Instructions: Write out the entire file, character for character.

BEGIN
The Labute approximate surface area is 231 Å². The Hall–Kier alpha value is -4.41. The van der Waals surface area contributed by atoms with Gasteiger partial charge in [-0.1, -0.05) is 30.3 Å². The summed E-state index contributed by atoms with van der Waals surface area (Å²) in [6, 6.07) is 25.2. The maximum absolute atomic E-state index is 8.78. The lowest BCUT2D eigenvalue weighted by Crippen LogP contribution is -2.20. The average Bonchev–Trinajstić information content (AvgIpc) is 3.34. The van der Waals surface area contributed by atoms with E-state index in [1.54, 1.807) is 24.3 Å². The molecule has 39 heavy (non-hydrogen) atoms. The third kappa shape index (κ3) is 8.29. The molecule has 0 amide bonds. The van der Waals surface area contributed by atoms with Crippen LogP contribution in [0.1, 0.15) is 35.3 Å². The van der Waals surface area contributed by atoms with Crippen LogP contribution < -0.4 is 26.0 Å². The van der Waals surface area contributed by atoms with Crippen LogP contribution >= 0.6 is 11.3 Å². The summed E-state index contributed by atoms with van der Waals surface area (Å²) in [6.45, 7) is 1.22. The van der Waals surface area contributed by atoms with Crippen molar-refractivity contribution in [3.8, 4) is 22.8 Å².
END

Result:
The Labute approximate surface area is 231 Å². The Hall–Kier alpha value is -4.41. The van der Waals surface area contributed by atoms with Gasteiger partial charge in [-0.1, -0.05) is 30.3 Å². The summed E-state index contributed by atoms with van der Waals surface area (Å²) in [6, 6.07) is 25.2. The maximum absolute atomic E-state index is 8.78. The lowest BCUT2D eigenvalue weighted by Crippen LogP contribution is -2.20. The average Bonchev–Trinajstić information content (AvgIpc) is 3.34. The van der Waals surface area contributed by atoms with E-state index in [1.54, 1.807) is 24.3 Å². The molecule has 39 heavy (non-hydrogen) atoms. The third kappa shape index (κ3) is 8.29. The molecule has 0 amide bonds. The van der Waals surface area contributed by atoms with Crippen LogP contribution in [0.1, 0.15) is 35.3 Å². The van der Waals surface area contributed by atoms with Crippen LogP contribution < -0.4 is 26.0 Å². The van der Waals surface area contributed by atoms with Crippen LogP contribution >= 0.6 is 11.3 Å². The summed E-state index contributed by atoms with van der Waals surface area (Å²) in [6.45, 7) is 1.22. The van der Waals surface area contributed by atoms with Crippen molar-refractivity contribution in [3.8, 4) is 22.8 Å².